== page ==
“We had a super crop in 2014,” said Sullivan. “So I think a lot of us had to remind ourselves 2014 was an aberration, and we can’t expect to have those kinds of yields every year. 2015 compared to our five-year average.
No tractor in field for month
“We were 10 bushels off our 2014 yield on soybeans and 15 bushels off our 2014 rice average,” he said. “We had a period from May 6 to June 6 where we didn’t have a tractor in the field. We had to flood all our rice. Then we had to drop the fertilizer into the water and spoon feed it because we couldn’t get it to dry out. We felt like we had our hands tied behind our back.”
Responding to a question from moderator Elton Robinson about what he would have done differently in 2015, Sullivan said he and his son, Ryan, and his employees did “exactly the same things we did in 2014. We were counting on those 14 yields because it takes every bushel to cash flow now.”
Missouri’s Droke said 2015 was the first time in his life he filed for prevented planted on cotton. “We had a terrible time trying to get our crop planted because it was wet, wet, wet.”
Traditionally, Droke has been a cotton and watermelon farmer, but, in 2015, “I couldn’t stand it anymore, and I had to put in 1,000 acres of grain. I planted my very best land. We beat our five-year average on cotton, and we got a good price for it,” he noted. “We made our 79-bushel average on beans and had them sold at $9.87.
“We had a couple of 100 acres of milo and had it sold at $5. I had one of the best watermelon crops I ever had, but at the end of the year, I just barely had enough money left to go to Wal-Mart and get a bill of groceries.”
2015 also proved to be a difficult year for growers who made changes to their operations. Bryan Moery, who farms with his grandson, Pete Moery, in Wynne, Ark., has grown seed beans for years, but decided to try planting some early beans last spring.
2016 prices at break-even or less
“They talked me into planting some early beans to get our yields up,” he said. “Last year wasn’t a good year to plant early beans. We had about 30 inches of rain after we got them planted. Our bean yields were down. We had an excellent rice crop. We were fortunate in that we had an opportunity to sell at a higher price (from 2014’s higher prices).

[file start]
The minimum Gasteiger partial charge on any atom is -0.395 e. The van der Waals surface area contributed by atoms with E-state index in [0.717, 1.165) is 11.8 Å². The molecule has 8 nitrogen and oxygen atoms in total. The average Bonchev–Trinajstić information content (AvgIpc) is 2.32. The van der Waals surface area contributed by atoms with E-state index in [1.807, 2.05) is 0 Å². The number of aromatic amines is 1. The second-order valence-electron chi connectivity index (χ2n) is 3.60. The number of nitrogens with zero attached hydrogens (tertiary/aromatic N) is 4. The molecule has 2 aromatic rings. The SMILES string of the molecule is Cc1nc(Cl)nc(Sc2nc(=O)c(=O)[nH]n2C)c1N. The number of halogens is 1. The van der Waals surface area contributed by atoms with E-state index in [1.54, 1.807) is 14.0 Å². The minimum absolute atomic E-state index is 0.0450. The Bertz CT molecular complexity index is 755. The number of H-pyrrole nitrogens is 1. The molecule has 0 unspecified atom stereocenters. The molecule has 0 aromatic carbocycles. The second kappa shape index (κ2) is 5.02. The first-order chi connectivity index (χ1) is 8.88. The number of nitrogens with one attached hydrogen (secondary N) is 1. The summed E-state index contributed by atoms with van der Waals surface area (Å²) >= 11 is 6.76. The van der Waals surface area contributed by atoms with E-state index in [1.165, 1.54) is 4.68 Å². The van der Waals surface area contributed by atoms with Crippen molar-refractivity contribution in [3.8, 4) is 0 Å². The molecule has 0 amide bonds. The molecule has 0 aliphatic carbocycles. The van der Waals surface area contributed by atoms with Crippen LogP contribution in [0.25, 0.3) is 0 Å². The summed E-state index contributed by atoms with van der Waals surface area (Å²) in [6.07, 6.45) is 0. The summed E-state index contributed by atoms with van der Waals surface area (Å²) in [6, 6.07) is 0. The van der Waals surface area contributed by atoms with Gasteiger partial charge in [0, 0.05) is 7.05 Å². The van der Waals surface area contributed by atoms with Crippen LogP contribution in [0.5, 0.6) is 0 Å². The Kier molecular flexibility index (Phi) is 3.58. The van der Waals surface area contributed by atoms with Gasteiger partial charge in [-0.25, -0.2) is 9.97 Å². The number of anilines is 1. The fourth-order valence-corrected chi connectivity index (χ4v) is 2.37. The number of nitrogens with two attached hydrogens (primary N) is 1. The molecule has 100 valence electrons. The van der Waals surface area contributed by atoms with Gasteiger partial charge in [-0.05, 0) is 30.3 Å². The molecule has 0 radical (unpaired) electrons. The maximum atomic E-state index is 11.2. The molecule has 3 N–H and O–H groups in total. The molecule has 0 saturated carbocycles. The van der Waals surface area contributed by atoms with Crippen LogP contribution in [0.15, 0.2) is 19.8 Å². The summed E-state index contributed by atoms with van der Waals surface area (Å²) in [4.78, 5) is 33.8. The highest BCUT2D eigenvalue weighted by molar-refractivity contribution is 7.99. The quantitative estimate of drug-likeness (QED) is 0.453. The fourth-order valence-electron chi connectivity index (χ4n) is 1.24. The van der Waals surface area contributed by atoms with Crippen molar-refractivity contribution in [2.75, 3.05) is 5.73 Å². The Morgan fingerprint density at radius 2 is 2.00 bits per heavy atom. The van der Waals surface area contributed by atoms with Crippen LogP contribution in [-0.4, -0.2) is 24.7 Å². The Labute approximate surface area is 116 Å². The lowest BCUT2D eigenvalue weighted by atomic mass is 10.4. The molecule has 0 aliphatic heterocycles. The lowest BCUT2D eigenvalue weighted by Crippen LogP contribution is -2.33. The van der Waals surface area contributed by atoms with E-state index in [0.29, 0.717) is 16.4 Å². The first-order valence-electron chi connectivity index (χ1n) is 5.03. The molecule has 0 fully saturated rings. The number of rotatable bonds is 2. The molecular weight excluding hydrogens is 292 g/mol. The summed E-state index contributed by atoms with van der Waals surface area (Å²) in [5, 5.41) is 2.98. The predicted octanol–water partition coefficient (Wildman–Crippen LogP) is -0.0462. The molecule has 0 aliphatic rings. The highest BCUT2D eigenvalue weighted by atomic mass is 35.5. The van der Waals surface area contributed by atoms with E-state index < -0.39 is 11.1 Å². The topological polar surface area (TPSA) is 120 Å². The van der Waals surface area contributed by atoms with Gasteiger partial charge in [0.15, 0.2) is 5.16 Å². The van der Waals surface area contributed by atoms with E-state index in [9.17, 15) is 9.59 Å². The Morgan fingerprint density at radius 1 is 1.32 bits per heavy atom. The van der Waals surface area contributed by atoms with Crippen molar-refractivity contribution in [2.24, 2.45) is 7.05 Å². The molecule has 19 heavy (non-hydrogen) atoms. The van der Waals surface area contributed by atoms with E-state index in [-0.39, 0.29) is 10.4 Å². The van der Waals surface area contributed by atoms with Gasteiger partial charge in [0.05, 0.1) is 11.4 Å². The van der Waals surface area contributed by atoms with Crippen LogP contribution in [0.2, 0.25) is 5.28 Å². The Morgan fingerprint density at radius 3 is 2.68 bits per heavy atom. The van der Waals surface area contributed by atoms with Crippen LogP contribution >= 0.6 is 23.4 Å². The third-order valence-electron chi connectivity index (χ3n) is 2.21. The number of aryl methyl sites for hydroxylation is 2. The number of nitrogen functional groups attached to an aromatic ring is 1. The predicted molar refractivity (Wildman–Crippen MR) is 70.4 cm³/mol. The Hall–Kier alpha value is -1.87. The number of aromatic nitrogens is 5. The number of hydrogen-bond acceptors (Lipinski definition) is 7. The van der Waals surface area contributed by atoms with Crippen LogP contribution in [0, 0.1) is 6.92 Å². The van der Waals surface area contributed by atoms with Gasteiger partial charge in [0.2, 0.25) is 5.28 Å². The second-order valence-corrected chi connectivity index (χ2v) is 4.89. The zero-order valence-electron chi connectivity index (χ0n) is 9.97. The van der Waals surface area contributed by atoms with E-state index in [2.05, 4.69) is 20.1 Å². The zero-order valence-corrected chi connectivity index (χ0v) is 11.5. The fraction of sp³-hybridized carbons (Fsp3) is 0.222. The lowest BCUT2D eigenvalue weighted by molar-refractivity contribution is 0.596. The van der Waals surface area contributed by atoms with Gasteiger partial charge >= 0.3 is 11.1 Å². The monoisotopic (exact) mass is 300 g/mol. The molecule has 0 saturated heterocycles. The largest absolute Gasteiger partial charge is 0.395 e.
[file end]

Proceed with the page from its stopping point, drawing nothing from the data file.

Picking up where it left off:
“This coming year I think we can make the same yield, but the opportunity to sell is at break-even, or less,” said Moery. “I can’t find that opportunity out there for booking to get my income up. I know what my expenses are, but we’ve got to get our prices up, and that looks pretty gloomy right now.”
Some participants said it will take more than good crops in 2016 to help them make it to 2017. And they’re unsure if 2017 will offer much in the way of help given the outlook for continued low prices through most of 2016.
“My farm credit lending officer mentioned to me last year that we’re fixing to go through a mud hole,” said Arkansas’ Sullivan. “We’ve got to put it in four-wheel drive and hope we make it out to the other side. It’s not the first time we’ve gone through one – if my son does this for 50 years he’s going to go through some mud holes.”
Sullivan and other participants said farmers need relief on input prices, which they believe have yet to come down despite the sharp drop in crop prices. “We’ve got to have that, and landlords need to be more understanding, as well.”
Farmer landlord’s best asset
Landlords, he said, “need to put their farmers in the asset category. They need to understand that the most important ingredient in the ROI or return on investment on his land is the Franklin Fogelman. If Franklin is able to update his machinery and do things in a timely manner that’s doing more the ROI for that landlord than anything else he can do.”
Sullivan and Hargett both said they believe they can survive. 2016. Their big concern, they said, is what happens in 2017.
“We have six problems,” said Hargett, who named six of the major input suppliers serving agriculture today. Some companies serving farmers on the local level have offered to lower the prices of their products.
“We have not got a company that charges a tech fee yet who has said they will lower the tech fee,” he noted. “We’re paying $14-soybean and $7-corn tech fees with $3.50 corn and $8.50 soybeans. Now, you explain how we’re going to do that?”
For more on the farm economic outlook, visit http://1.usa.gov/1p0CTGB.